Cissie: "Do you see what I see over there? Slacks in this restaurant! I guess there is a war going on but I didn't think it made people so desperate. That woman's rump looks like a trailer bumping along behind a four door sedan."
Cissie: "Hal said I didn't look like I belonged to this century. That I had a medieval look -- a look of 'timeless endurance and ancient tenacity.' Something Rembrandt painted into his pictures of peasants and mystics. I think Hal meant it for a compliment, but as I recall peasants and mystics are not conspicuous for their feminine charm. And the old Dutchman always painted such stolid looking women. I can't say that I'm very thrilled at being taken for a Rembrandt."
McKeith: "It seems that your husband and I both have closed minds"
Madeleine: "Isn't that to be expected? After all, you're both men."
THE AUTHOR: I can find very little about Rosemary Kutak other than she was born in 1905 and died in 1999 in Louisville, Kentucky. Her real first name is Margaret and her maiden name is...Norris! (No relation at all, I assure you.) She wrote only two mystery novels. Her second novel I Am the Cat (1948) also features Dr. Marc Castleman as detective and is modeled on the old country house mystery novel formula. I'll be reviewing that book later this year.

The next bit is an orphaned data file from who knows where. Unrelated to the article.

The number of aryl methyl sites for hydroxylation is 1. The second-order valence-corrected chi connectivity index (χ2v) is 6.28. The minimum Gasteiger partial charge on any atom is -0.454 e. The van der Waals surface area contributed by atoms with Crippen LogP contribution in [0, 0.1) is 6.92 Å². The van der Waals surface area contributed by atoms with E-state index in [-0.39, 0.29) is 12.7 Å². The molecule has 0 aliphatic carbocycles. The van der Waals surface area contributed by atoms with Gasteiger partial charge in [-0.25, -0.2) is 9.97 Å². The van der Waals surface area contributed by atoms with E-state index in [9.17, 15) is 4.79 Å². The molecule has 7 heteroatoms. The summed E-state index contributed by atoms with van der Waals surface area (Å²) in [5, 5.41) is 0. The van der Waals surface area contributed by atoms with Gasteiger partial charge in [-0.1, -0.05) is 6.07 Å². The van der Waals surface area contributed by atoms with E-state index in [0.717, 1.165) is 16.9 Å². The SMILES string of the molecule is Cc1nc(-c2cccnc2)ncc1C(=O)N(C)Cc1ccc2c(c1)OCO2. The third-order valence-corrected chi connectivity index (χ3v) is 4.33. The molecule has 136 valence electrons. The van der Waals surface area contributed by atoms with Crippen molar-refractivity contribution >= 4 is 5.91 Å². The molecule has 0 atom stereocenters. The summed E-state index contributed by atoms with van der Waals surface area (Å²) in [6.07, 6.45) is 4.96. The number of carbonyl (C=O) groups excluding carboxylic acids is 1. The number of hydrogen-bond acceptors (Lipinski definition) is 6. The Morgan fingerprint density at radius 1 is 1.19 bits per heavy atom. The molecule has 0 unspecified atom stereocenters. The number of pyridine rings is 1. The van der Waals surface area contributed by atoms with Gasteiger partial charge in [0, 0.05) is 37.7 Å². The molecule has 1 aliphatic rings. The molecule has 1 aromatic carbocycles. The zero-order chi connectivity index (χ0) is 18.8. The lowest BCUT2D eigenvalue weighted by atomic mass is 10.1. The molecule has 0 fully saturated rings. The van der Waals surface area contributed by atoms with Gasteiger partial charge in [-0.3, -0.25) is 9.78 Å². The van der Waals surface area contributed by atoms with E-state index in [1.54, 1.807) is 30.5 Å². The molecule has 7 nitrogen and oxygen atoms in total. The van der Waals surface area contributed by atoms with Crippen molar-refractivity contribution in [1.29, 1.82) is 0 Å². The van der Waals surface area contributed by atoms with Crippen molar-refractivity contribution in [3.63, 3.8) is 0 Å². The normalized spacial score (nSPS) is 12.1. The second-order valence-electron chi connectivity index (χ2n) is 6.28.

RECEPTION: Darkness of Slumber was one of the most widely popular mystery novels published in 1944. The original hardcover from Lippincott went into three printings over a course of six months and was still selling in the spring of 1945. The Pocket Book paperback published two years after the hardcover had two printings. The book was also named one of the "Ten Best" novels by The New York Times Book Review. Isaac Sanderson in his December 3, 1944 New York Times book review called Kutak's novel "extraordinary." The Edgar Awards had yet to be invented in 1944, but I'm sure if they had existed Darkness of Slumber would have been a leading contender for Best First Mystery.